By Cathy DeDe, Chronicle Managing Editor
The contents of the Queensbury home of Josie Beckos Wood, “the late Mrs. Charles R. Wood,” will be sold in an estate sale and auction later this month.
“So many rare and desirable items we will be selling,” says Mark Lawson, who will administer both events. “It’s a world class collection.” He told The Chronicle, “I have never done this volume of this high quality objects in one sale. It’s just amazing.”
The three-day estate sale at Mrs. Wood’s home will run Friday to Sunday, July 23-25. It’s open to the public, subject only to capacity limits due to Covid. Sale hours will be Friday and Saturday 9 a.m. to 4 p.m. and Sunday from 10 a.m. to 3 p.m.
The address will be disclosed closer to the date of the sale, Mr. Lawson said.
A live, online auction of jewelry, furnishings, art and other finer items from Mrs. Wood’s home — many also on display during the estate sale — will take place Saturday, July 31, beginning at noon.
Catalogued pictures and links for both events are shown under “current sales” at www.marklawsonantiques.com.
Mrs. Wood, who passed away in December 2020 at age 97, was a philanthropist who operated the Montcalm and other area restaurants with her late first husband, Gus. Mr. Wood’s first wife Margaret had also passed away.
Mr. Wood, who died in 2004, was perhaps the region’s foremost philanthropist. He founded Storytown, now The Great Escape; numerous other ventures; and co-founded with the late actor Paul Newman the Double-H Hole in the Woods Ranch in Lake Luzerne for critically ill children.
“I knew Charley Wood but only anecdotally,” says Mr. Lawson. “I didn’t really understand him, or know Mrs. Wood in the way I’m coming to know them, the exceptional people they were, through this collection. It’s a lot of fun, it’s delightful. It’s been very gratifying.”
“The surprises haven’t stopped,” he says. “Every time I open a door or start pulling things out as we are cataloging the contents. It’s a great adventure.”
“In particular, the collection of jewelry very much impressed me. There’s a 10.7 carat solitaire diamond ring, an important piece of jewelry.” He estimated there are between 200 and 300 “lots” of jewelry.
“It’s highly, very rare that a collection of such important jewelry from a single place or collector comes on the market at the same time,” said Mr. Lawson.
He said the home’s contents are worth beyond “hundreds of thousands” of dollars.
“People should at least come and take a look, for the quality and nature of the items,” he says. “If you are at all interested in who Mr. and Mrs. Wood were, it’s a great opportunity to get another window into the wonderful way they lived and carried themselves through life.”
Mr. Lawson says, “I’ve never seen — it’s almost a historic collection of the finest designer jewelry of the 1960s and 70s. Tiffany pieces, pieces by Jean Schlumberger, who was one of three named designers exclusively for Tiffany’s — 20 to 30 pieces by him, several of which are significant.”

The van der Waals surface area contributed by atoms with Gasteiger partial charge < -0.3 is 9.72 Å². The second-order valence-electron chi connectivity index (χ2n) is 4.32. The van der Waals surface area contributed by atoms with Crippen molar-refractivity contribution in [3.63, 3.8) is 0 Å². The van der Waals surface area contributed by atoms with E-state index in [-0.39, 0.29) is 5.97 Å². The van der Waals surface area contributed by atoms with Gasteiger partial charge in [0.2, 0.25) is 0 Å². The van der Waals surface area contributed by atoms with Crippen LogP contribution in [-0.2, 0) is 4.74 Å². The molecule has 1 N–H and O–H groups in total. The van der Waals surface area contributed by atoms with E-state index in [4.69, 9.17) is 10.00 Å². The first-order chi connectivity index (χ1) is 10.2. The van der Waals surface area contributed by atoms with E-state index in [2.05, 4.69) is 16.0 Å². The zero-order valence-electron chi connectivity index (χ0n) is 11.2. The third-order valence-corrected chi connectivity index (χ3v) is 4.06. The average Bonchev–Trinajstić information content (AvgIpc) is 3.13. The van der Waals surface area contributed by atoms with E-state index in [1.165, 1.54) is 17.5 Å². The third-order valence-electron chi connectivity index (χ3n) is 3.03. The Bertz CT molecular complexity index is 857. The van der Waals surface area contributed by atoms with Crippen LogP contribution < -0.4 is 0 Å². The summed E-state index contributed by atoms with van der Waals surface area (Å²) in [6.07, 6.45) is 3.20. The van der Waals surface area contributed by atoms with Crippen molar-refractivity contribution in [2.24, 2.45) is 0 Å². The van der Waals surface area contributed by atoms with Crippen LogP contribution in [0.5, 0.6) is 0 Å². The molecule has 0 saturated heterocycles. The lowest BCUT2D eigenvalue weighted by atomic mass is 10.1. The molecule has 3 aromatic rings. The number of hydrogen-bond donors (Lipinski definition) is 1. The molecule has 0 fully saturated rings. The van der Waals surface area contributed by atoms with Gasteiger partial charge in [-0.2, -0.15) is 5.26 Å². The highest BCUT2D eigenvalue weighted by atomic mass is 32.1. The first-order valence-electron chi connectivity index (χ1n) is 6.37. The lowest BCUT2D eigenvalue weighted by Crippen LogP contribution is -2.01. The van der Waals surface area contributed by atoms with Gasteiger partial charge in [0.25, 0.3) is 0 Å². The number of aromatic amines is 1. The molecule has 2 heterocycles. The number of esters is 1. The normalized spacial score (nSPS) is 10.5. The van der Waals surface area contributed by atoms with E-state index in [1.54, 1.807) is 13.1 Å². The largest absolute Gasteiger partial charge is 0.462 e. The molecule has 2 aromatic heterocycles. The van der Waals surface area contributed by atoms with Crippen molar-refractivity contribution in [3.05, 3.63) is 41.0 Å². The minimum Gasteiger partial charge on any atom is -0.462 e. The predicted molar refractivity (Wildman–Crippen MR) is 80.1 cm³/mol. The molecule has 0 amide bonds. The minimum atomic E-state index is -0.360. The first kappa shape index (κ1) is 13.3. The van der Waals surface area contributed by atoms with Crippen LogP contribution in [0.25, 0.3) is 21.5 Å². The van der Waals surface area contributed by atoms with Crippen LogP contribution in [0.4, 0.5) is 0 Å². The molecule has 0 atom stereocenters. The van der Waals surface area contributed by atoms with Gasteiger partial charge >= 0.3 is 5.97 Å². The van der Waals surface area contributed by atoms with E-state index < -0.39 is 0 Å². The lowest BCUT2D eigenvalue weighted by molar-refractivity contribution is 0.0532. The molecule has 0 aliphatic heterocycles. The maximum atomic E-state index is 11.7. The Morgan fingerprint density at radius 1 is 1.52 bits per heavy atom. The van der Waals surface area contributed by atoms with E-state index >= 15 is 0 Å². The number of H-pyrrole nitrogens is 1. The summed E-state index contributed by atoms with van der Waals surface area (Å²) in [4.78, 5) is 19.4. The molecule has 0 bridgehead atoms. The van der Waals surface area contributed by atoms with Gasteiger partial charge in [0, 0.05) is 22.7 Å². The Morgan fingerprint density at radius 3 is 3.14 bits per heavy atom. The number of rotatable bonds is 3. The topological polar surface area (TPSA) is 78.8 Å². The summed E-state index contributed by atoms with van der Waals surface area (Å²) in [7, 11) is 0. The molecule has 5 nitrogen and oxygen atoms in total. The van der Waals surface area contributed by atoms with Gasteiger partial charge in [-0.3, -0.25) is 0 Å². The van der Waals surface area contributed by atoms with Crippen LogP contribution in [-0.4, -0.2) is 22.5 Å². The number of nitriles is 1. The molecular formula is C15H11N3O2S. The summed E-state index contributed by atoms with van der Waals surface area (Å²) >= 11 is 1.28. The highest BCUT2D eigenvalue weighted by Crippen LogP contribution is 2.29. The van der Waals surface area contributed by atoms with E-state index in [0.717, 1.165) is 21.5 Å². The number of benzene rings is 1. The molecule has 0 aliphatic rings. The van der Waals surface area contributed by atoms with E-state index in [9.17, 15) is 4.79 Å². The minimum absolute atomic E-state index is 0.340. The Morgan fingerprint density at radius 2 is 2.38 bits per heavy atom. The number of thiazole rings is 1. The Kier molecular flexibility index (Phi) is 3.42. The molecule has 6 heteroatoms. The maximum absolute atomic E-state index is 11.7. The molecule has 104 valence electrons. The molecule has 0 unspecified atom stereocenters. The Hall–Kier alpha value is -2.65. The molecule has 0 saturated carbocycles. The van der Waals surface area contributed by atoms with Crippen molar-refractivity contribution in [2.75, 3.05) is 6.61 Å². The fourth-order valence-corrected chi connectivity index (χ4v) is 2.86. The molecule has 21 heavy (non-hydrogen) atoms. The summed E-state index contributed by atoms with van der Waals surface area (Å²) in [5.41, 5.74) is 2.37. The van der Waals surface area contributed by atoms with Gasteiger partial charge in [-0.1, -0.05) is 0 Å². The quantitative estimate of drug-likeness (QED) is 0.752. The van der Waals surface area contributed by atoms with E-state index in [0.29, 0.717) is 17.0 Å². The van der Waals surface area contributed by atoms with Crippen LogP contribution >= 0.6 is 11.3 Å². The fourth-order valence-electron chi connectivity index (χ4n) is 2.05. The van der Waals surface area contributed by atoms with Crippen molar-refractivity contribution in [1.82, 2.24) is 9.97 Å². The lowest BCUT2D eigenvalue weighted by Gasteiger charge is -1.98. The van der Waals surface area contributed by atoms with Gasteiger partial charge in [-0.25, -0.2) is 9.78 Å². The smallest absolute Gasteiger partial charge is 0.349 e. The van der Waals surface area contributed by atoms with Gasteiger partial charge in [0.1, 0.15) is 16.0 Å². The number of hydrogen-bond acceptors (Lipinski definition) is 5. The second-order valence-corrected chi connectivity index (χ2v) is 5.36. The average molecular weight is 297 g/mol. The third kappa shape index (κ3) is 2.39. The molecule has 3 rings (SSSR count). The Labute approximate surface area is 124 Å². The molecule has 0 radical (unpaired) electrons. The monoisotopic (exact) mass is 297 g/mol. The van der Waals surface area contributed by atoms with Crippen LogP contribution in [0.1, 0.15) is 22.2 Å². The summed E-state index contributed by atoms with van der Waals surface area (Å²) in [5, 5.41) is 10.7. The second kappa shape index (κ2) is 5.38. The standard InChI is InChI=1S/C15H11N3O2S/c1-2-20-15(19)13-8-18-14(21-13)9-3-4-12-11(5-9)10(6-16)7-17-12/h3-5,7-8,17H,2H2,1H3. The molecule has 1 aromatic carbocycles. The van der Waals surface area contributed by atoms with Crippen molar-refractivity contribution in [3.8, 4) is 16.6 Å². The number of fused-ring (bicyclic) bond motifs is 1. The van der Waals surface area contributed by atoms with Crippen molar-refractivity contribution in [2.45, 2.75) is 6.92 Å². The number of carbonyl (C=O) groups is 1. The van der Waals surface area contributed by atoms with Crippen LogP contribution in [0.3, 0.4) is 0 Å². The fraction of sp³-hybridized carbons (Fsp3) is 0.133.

Also, pieces by Perry Winston — the “Winston” whose diamonds Richard Burton bought for Elizabeth Taylor, he said.
Furnishings include what Mr. Lawson says are “significant artworks” by Spanish artist Joan Miro, Marc Chagall and Robert Rauschenberg; a “magnificent” tabletop kinetic sculpture by George Rickey whose famed “steel needles” sculpture adorns the Empire State Plaza in Albany; a “wonderful” mirror by Salvador Dali; a “beautiful” pair of Baccarat crystal candelabra; and “very nice pieces of Steuben glass.”
Mr. Lawson also cites two “very rare” and prized $10 “Lake George” bills from the early 20th century, when regional federal banks printed their own currency, called National Currency. Each is worth $1,000 to $1,500, he said.
“There is a crimson red sheared mink coat with black fox trim,” Mr. Lawson describes. “You know the show The Marvelous Mrs. Maisel? The period costumes in that? It would look right at home on her, walking down the grand stairway of the Fontainebleau Hotel in Miami.”
He said that’s just one amongst a closet full of unique mink and other fur coats.
Mr. Lawson says, “Mr. Wood had a great eye, and a sense of fun. In the same way he wanted people to have a fun time and be entertained at Storytown or Great Escape, he looked for objects that were engaging in that same way.
“They have an extra dimension that draws you in, makes you laugh, grin, something a little special. The collection captures who they were, and also, a kind of way of life in an era that they exemplified.”
Mr. Lawson says, “My impression is that some of the items were gifts, but much of the collection was a collaboration with Mrs. Wood.”
His expectation for proceeds of the sales? “I haven’t sat down and added things up, but it will be very good, at least in the hundreds of thousands of dollars. More than a few items have potential to sell over $100,000. We are already getting serious inquiries from around the country,” said Mr. Lawson. He said he expects interest from international collectors as well.
Mr. Lawson notes that sale proceeds from a collection of items related to Paul Newman and to the Double H Ranch will benefit the camp that the actor and Mr. Wood founded.
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